Solutions Using the Discriminant
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Answer:
#Delta=b^24ac# for a quadratic#ax^2+bx+c=0# Explanation:
The discriminant indicated normally by
#Delta# , is a part of the quadratic formula used to solve second degree equations.
Given a second degree equation in the general form:
#ax^2+bx+c=0#
the discriminant is:
#Delta=b^24ac# The discriminant can be used to characterize the solutions of the equation as:
1)#Delta>0# two separate real solutions;
2)#Delta=0# two coincident real solutions (or one repeated root);
3)#Delta<0# no real solutions.For example:
#x^2x2=0#
Where:#a=1# ,#b=1# and#c=2#
So:
#Delta=b^24ac=1+4*2=9>0# , giving#2# real distinct solutions.The discriminant can also come in handy when attempting to factorize quadratics. If
#Delta# is a square number, then the quadratic will factorize, (since the square root in the quadratic formula will be rational). If it is not a square number, then the quadratic will not factorize. This can save you spending ages trying to factorize when it won't work. Instead, solve by completing the square or using the formula.I hope that helps!

The solutions to an equation can be determined by the determinants in this manner; where the discriminant intersects with the xaxis provides a set of solutions, taking the values of x at the point. For discriminant,d. if d>0; solutions =2, d<0; no real solutions, d=0; solution=1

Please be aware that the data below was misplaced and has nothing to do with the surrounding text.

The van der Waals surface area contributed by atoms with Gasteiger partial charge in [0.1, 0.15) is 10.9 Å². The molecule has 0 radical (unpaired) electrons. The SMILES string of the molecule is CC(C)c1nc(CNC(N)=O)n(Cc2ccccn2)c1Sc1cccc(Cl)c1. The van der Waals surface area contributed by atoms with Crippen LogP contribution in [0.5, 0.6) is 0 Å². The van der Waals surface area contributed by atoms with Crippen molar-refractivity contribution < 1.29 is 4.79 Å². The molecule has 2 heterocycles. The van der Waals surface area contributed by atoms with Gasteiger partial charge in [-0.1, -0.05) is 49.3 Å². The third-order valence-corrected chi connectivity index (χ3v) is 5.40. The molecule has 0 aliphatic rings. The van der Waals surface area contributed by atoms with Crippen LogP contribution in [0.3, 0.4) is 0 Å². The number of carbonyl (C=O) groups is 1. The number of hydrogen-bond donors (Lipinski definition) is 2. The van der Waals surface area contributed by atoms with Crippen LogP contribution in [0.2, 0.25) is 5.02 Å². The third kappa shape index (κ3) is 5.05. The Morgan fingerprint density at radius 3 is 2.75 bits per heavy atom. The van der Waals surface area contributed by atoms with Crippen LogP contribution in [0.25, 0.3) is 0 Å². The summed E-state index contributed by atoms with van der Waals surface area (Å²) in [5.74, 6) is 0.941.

The discriminant is used to determine if the graph (parabola) crosses the xaxis.
In the quadratic formula, the discriminant, is the
#b^24ac# . B, A, and C are coefficients from the given equation. If this number is positive, then there are 2 places where the parabola crosses the xaxis.
 If this number is negative, then the parabola does not cross the xaxis at all.
 If this number is zero, then the parabola only crosses the xaxis once, at its vertex.
Let's do an example and find the discriminant of
#2x^21x3=0# .From the equation:
#A =2# , the number in front of#x^2#
#B=1# , the number in front of#x#
#C=3# , the number by itself.Substitute everything into
#b^24ac# and you get this#(1)^24(2)(3)# #18(3)#
#1+24#
#25# Remember, you don't care about the number, only if it is positive, negative or zero.
Since this is positive, the graph (parabola) crosses the xaxis TWICE!
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Quadratic Equations and Functions

1Quadratic Functions and Their Graphs

2Vertical Shifts of Quadratic Functions

3Use Graphs to Solve Quadratic Equations

4Use Square Roots to Solve Quadratic Equations

5Completing the Square

6Vertex Form of a Quadratic Equation

7Quadratic Formula

8Comparing Methods for Solving Quadratics

9Solutions Using the Discriminant

10Linear, Exponential, and Quadratic Models

11Applications of Function Models